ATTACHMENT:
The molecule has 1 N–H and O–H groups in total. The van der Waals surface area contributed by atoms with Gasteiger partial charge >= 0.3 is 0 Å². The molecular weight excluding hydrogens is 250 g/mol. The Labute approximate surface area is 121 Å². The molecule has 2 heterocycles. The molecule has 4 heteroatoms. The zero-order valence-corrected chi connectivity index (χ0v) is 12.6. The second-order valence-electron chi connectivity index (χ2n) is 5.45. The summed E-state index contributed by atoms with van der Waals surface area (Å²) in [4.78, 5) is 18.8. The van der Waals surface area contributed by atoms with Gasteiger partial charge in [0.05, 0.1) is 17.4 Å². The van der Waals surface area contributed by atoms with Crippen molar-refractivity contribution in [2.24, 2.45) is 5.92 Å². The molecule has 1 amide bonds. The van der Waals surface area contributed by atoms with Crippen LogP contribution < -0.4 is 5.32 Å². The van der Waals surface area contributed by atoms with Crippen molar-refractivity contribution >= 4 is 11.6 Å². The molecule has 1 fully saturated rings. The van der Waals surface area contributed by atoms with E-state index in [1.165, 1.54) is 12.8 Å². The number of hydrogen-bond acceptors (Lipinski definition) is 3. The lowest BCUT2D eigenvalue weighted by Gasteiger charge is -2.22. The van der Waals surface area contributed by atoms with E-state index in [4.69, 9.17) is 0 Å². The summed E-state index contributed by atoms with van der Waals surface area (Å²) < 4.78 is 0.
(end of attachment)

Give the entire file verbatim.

The molecule has 1 N–H and O–H groups in total. The van der Waals surface area contributed by atoms with Gasteiger partial charge >= 0.3 is 0 Å². The molecular weight excluding hydrogens is 250 g/mol. The Labute approximate surface area is 121 Å². The molecule has 2 heterocycles. The molecule has 4 heteroatoms. The zero-order valence-corrected chi connectivity index (χ0v) is 12.6. The second-order valence-electron chi connectivity index (χ2n) is 5.45. The summed E-state index contributed by atoms with van der Waals surface area (Å²) in [4.78, 5) is 18.8. The van der Waals surface area contributed by atoms with Gasteiger partial charge in [0.05, 0.1) is 17.4 Å². The van der Waals surface area contributed by atoms with Crippen molar-refractivity contribution in [2.24, 2.45) is 5.92 Å². The molecule has 1 amide bonds. The van der Waals surface area contributed by atoms with Crippen LogP contribution < -0.4 is 5.32 Å². The van der Waals surface area contributed by atoms with Crippen molar-refractivity contribution >= 4 is 11.6 Å². The molecule has 1 fully saturated rings. The van der Waals surface area contributed by atoms with E-state index in [1.165, 1.54) is 12.8 Å². The number of hydrogen-bond acceptors (Lipinski definition) is 3. The lowest BCUT2D eigenvalue weighted by Gasteiger charge is -2.22. The van der Waals surface area contributed by atoms with E-state index in [4.69, 9.17) is 0 Å². The summed E-state index contributed by atoms with van der Waals surface area (Å²) < 4.78 is 0.